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Touch screens go optical "The capacitive touch screen, which works by changing the local capacitance of metallic layers in the screen, reacts to very light touches and is durable but expensive to manufacture. Resistive touch screens, where conducting layers are separated by a flexible material that is compressed locally on touch, are cheaper but delicate to fabricate, especially for larger sizes. ...We devised a touch screen where light is confined in a waveguide that reacts to touch." via SPIE

Why would someone repair an LCD rather than buy a new panel? "On the other hand repairing the LCD panels is very useful for the manufacturers, because they usually get a shorter warranty period for the LCD panel than they provide to the end customer. Thus, they carry the expenses resulting from this discrepancy. The price of the repair of an LCD panel in Elsin is about 20-50% of the price of a new panel. Therefore, the total saving at mass production level is significant." via Display Alliance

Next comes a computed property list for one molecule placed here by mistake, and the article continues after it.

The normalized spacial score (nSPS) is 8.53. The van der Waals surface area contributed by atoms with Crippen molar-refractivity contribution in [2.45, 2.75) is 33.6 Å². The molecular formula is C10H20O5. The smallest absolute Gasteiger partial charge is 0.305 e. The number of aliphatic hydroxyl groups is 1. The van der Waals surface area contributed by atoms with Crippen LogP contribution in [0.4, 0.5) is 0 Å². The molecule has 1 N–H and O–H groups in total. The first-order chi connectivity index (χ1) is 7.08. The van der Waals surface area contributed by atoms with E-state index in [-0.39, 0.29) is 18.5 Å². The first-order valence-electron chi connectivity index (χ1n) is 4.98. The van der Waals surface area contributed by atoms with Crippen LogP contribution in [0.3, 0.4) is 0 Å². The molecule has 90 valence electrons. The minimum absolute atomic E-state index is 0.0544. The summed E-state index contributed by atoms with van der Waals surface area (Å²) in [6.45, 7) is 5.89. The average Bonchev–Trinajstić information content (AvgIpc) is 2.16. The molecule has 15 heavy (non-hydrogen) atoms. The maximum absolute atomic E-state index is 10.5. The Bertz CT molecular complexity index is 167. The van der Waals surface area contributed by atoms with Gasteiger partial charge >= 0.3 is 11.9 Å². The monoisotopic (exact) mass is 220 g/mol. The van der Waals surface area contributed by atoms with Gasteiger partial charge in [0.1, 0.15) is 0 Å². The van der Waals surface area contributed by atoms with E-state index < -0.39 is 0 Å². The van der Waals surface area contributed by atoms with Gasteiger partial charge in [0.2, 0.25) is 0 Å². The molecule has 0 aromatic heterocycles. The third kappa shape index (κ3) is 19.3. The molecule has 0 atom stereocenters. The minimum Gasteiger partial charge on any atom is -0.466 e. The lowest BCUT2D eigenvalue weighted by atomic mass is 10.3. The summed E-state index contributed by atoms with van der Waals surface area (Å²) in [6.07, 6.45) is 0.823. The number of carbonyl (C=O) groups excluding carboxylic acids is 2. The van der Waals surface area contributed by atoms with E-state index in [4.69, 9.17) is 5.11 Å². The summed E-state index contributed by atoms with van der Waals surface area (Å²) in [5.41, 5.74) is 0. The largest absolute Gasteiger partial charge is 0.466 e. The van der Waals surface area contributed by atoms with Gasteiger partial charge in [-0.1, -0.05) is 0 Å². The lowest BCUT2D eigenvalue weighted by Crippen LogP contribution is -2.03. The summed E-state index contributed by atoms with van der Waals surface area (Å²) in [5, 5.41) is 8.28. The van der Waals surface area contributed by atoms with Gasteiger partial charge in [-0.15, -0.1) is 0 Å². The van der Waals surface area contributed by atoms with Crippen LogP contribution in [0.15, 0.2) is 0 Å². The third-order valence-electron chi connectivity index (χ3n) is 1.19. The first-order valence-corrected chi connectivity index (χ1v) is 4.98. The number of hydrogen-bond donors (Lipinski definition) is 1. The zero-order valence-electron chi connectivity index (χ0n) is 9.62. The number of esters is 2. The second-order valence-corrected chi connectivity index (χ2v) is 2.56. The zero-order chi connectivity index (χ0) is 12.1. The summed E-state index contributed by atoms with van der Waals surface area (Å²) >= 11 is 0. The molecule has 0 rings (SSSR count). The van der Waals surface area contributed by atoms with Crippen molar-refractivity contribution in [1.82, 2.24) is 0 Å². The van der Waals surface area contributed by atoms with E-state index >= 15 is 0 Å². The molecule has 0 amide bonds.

USPTO may invalidate another of Apple's key multitouch patents "US Patent #7,479,949, claiming a "[t]ouch screen device, method, and graphical user interface for determining commands by applying heuristics," essentially covers iOS's ability to respond when a user is trying to scroll vertically in a document, or trying to move around within the document in multiple directions. It also covers iOS's ability to discern the difference between swiping among images in a gallery, or panning or zooming within the image. The patent is sometimes referred to as the "Steve Jobs patent," as Jobs' name is listed first among the many Apple engineers cited as inventors of the patented claims." via Ars Technica